Russian invasion of Ukraine 2022

Article

May 22, 2022

On February 24, 2022, Russia launched a large-scale military operation into Ukraine, one of its southwestern neighbors. this marks a key event in the Russo-Ukrainian war that began in 2014. Some officials and analysts have called this the largest conventional military offensive in Europe since World War II. The crisis began with a military buildup around the Ukrainian border, starting in early 2021. The US and other countries accuse Russia of planning an invasion, but Russian officials have repeatedly denied Russia has plans to invade Ukraine. As the crisis unfolded, Russian president Vladimir Putin condemned the post-1997 expansion of NATO as a threat to his country's security, a claim NATO denies, and demanded Ukraine be barred from joining NATO. Putin expressed views of Russian irredentism, and questioned Ukraine's right to sovereignty. Prior to this incident in an attempt to have a casus belli, Putin accused Ukraine of genocide against Russian speakers in Ukraine; accusations that were widely deemed unfounded. On February 21, 2022, Russia officially recognized the sovereignty of the Donetsk People's Republic and the Lugansk People's Republic, two unilaterally-proclaimed states controlled by pro-Russian forces in the Donbas. The next day, the Council of the Russian Federation unanimously allowed Putin to use military force outside Russia's borders, and Russia sent troops to both regions. At 5:00 am EET (UTC+2), President Vladimir Putin announced "special military operations" in Eastern Ukraine; Minutes later, missile attacks began across Ukraine, including in the capital Kiev. Ukraine's Border Service said its border posts with Russia and Belarus had been attacked. Two hours later, Russian ground troops entered Ukraine. Ukrainian President Volodymyr Zelenskyy responded by imposing martial law, severing diplomatic ties with Russia, and announcing general mobilization. The military operation drew widespread international criticism, including sanctions imposed on Russia, causing a financial crisis. Protests globally took place against Russia's actions, while anti-war protests in Russia were met with mass arrests. Both before and during this event, many countries provided assistance to Ukraine, including weapons and other material support. Background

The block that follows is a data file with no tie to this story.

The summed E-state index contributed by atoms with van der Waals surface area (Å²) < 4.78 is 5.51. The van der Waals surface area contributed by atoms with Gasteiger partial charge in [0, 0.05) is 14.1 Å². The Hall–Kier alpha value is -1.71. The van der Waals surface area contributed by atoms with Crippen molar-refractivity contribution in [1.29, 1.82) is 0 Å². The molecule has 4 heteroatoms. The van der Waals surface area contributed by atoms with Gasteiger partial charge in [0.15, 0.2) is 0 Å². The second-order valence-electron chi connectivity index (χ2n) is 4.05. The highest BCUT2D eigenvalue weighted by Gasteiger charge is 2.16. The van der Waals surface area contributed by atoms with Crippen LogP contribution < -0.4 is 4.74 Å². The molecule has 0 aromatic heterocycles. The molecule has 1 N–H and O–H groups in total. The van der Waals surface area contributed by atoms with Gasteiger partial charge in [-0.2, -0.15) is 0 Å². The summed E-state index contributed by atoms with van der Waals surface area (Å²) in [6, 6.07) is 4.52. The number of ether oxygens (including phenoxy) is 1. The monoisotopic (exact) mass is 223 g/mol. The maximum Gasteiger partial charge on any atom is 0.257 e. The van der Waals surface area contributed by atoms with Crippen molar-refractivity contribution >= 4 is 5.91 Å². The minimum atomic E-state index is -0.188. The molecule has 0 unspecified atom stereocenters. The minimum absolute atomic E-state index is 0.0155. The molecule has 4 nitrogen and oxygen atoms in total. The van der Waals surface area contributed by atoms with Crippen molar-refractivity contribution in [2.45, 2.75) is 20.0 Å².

Post-Soviet context and the Orange Revolution

After the dissolution of the Soviet Union in 1991, Ukraine and Russia continued to maintain close relations. In 1994, Ukraine agreed to abandon its nuclear arsenal and signed the Budapest Memorandum on Security Guarantees on the condition that Russia, Britain and the United States would provide guarantees against the threat or use of force against the territorial integrity or political independence of Ukraine. Five years later, Russia is a signatory to the Charter for European Security, in which Russia "reaffirms the inherent right of every participating State to freely choose or change its security arrangements, including alliance agreements, as they develop". controversial walk. In November, the then prime minister Viktor Yanukovych was declared the winner, despite allegations of vote-rigging by election observers. The election results resulted in the outrage of supporters of his rival candidate, Viktor Yushchenko. This later resulted in widespread peaceful protests against the results, which became known as the Orange revolution. In the turbulent months of the revolution, candidate Yushchenko suddenly became seriously ill, and it was soon discovered by several independent groups of doctors that he had been poisoned with TCDD dioxin. Yushchenko strongly suspects Russia's involvement in the poisoning. After the Supreme Court of Ukraine